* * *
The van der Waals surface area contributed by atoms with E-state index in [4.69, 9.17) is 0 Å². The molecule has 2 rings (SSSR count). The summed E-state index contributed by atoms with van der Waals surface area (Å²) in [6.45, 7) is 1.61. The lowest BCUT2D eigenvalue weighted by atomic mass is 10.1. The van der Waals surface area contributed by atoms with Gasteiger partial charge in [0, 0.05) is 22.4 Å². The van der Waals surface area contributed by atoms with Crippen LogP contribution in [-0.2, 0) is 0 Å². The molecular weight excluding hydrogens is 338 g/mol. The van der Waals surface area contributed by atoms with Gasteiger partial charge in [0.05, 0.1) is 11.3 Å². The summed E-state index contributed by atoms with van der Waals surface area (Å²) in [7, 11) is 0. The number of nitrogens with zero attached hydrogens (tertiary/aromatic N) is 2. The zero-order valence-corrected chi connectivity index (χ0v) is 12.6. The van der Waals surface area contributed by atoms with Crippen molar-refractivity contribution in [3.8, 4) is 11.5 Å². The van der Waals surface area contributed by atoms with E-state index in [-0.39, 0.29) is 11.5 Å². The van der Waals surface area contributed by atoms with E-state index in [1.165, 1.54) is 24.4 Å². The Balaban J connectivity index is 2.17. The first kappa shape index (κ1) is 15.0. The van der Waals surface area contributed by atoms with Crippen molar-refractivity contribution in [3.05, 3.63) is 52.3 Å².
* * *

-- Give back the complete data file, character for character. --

The van der Waals surface area contributed by atoms with E-state index in [4.69, 9.17) is 0 Å². The molecule has 2 rings (SSSR count). The summed E-state index contributed by atoms with van der Waals surface area (Å²) in [6.45, 7) is 1.61. The lowest BCUT2D eigenvalue weighted by atomic mass is 10.1. The van der Waals surface area contributed by atoms with Gasteiger partial charge in [0, 0.05) is 22.4 Å². The van der Waals surface area contributed by atoms with Crippen LogP contribution in [-0.2, 0) is 0 Å². The molecular weight excluding hydrogens is 338 g/mol. The van der Waals surface area contributed by atoms with Gasteiger partial charge in [0.05, 0.1) is 11.3 Å². The summed E-state index contributed by atoms with van der Waals surface area (Å²) in [7, 11) is 0. The number of nitrogens with zero attached hydrogens (tertiary/aromatic N) is 2. The zero-order valence-corrected chi connectivity index (χ0v) is 12.6. The van der Waals surface area contributed by atoms with Crippen molar-refractivity contribution in [3.8, 4) is 11.5 Å². The van der Waals surface area contributed by atoms with E-state index in [-0.39, 0.29) is 11.5 Å². The van der Waals surface area contributed by atoms with E-state index in [1.165, 1.54) is 24.4 Å². The Balaban J connectivity index is 2.17. The first kappa shape index (κ1) is 15.0. The van der Waals surface area contributed by atoms with Crippen molar-refractivity contribution in [3.05, 3.63) is 52.3 Å².